Does this election feel different to you?
Newspapers are trying to get ahead of this intense cycle with early endorsements. Presidential campaigns are embracing #TBT photos. Not to mention the kinds of stories eagle-eyed political reporters keep uncovering, from CNN Politics team's Playboy discovery to The Washington Post's continual dive into the annals of Donald Trump's lewd talk and charity missteps.
Society might need a little more satirical fun with "the withdrawal of Stewart and Colbert from Comedy Central, the death of Gawker, the return of Hillary, and especially the rise of Donald Trump," wrote Spy co-founder Kurt Andersen in the return of the publication.
Spy magazine, which originally launched 30 years ago, may have even created the tiny hand rhetoric that now follows Trump by calling him a "short-fingered vulgarian." They also branded Hillary Clinton as the "first dominatrix of the White House."
"It's as if Spy, a retired superhero, is making a brief, but necessary comeback," Andersen said in Esquire's press release about the return. The online publication will only run until Election Day.
The project's return is led by Esquire's editor-in-chief, Jay Fielden, with counsel from Andersen and Joanna Coles, who is Hearst Magazines chief content officer. Josh Wolk, who was previously the editorial director for Vulture as well as the editor of Yahoo Entertainment, will be one of the main editors of the pop-up with Michael Mraz, the director of content for Hearst Men's Group.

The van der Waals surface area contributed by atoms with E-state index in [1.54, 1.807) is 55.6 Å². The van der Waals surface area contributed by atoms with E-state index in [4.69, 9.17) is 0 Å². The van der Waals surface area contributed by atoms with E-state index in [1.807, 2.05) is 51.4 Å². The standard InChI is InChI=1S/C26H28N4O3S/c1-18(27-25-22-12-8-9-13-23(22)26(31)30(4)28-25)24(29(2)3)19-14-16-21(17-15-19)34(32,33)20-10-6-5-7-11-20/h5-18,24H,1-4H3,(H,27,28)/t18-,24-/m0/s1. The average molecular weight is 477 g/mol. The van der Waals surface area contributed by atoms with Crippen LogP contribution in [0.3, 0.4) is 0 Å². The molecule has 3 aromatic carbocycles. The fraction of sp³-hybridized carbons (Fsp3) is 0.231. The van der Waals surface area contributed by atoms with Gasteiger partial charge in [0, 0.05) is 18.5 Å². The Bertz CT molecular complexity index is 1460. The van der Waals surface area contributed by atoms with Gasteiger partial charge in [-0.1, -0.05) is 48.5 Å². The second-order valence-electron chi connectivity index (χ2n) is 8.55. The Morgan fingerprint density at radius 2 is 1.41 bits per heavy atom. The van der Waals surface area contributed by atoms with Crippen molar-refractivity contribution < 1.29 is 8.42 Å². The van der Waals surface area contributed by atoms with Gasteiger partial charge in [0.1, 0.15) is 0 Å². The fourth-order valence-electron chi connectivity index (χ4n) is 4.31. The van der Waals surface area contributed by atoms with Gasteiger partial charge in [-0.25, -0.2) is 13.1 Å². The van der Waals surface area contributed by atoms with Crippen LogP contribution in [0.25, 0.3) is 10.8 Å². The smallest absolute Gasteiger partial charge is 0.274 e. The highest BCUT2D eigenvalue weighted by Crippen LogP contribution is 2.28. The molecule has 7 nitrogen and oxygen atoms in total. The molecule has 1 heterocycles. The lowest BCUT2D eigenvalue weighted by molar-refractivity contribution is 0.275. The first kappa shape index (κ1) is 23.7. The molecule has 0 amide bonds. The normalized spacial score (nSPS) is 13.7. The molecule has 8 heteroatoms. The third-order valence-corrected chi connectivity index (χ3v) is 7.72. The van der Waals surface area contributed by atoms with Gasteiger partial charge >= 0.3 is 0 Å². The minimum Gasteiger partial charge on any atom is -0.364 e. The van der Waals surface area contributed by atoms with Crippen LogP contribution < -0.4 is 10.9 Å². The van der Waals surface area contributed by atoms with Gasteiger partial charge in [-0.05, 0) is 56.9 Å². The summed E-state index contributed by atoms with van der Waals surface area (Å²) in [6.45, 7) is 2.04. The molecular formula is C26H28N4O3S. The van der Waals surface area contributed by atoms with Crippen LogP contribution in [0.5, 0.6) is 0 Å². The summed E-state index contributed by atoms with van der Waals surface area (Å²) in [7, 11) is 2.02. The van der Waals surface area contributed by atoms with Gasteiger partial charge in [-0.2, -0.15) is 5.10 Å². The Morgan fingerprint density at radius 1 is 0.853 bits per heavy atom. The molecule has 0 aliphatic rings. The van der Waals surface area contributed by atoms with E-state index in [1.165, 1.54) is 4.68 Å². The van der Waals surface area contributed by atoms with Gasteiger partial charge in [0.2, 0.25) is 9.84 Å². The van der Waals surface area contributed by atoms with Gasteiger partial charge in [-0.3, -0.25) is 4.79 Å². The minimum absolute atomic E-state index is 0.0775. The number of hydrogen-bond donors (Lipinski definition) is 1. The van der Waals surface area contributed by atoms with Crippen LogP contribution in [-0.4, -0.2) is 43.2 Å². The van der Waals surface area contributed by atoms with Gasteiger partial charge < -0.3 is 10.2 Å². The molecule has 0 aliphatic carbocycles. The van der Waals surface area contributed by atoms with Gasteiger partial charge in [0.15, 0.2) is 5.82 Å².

J.R. Havlan and Gabriel Snyder also make up some of the writing team, each with years of experience writing for places like The Daily Show, Gawker, The Atlantic and more.
Today, every article also includes a huge banner "ad" for Vulgicene, a fictional medication which encourages people to "stop living with tiny hands" and leads to a site which lists the unfortunate side effects of the fake drug. This is part of a daily ad concept rotation, designed by Wieden+Kennedy under the direction of Richard Turley.
"It's a rare treat to see something like this," said Mraz. Turley also designed the "It came from the locker room!" cover for Spy's return.
"With 28 days until the election, the timing was perfect," said Mraz, who mentioned that the original notion to bring Spy back in 2009 just wouldn't have worked. "Jon Stewart was killing it, Gawker was Gawker, and Donald Trump wasn't running for president."
Esquire is able to pull off this pop-up thanks to its "tremendous momentum and growth," with Mraz citing 11.3 million unique users to the site in August according to comScore. That's up 86 percent from August 2015.
Is this heavy dose of satire just what the country needs?
"It's really just to make us laugh instead of cry."